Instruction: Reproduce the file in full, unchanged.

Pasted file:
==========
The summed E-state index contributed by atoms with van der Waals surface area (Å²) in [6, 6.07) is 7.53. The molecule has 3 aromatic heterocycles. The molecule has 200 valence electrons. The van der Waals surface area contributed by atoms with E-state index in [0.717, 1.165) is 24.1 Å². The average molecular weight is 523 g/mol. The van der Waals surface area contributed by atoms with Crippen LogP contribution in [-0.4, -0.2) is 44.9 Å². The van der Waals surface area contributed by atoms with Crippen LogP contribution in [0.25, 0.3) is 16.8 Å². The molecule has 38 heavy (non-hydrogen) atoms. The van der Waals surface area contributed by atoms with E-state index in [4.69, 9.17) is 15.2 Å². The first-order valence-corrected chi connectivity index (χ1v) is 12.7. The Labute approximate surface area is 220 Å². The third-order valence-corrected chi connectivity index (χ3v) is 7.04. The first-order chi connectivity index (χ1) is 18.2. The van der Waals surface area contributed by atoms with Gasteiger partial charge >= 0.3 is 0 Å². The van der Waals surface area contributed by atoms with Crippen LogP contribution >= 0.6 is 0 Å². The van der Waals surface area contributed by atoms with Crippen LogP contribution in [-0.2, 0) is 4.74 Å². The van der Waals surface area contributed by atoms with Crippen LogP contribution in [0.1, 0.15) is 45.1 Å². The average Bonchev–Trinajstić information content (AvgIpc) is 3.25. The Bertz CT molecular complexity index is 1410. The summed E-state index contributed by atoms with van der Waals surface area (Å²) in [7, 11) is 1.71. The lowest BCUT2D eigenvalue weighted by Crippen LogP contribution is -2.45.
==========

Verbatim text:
The summed E-state index contributed by atoms with van der Waals surface area (Å²) in [6, 6.07) is 7.53. The molecule has 3 aromatic heterocycles. The molecule has 200 valence electrons. The van der Waals surface area contributed by atoms with E-state index in [0.717, 1.165) is 24.1 Å². The average molecular weight is 523 g/mol. The van der Waals surface area contributed by atoms with Crippen LogP contribution in [-0.4, -0.2) is 44.9 Å². The van der Waals surface area contributed by atoms with Crippen LogP contribution in [0.25, 0.3) is 16.8 Å². The molecule has 38 heavy (non-hydrogen) atoms. The van der Waals surface area contributed by atoms with E-state index in [4.69, 9.17) is 15.2 Å². The first-order valence-corrected chi connectivity index (χ1v) is 12.7. The Labute approximate surface area is 220 Å². The third-order valence-corrected chi connectivity index (χ3v) is 7.04. The first-order chi connectivity index (χ1) is 18.2. The van der Waals surface area contributed by atoms with Gasteiger partial charge >= 0.3 is 0 Å². The van der Waals surface area contributed by atoms with Crippen LogP contribution >= 0.6 is 0 Å². The van der Waals surface area contributed by atoms with Crippen LogP contribution in [-0.2, 0) is 4.74 Å². The van der Waals surface area contributed by atoms with Crippen LogP contribution in [0.1, 0.15) is 45.1 Å². The average Bonchev–Trinajstić information content (AvgIpc) is 3.25. The Bertz CT molecular complexity index is 1410. The summed E-state index contributed by atoms with van der Waals surface area (Å²) in [7, 11) is 1.71. The lowest BCUT2D eigenvalue weighted by Crippen LogP contribution is -2.45.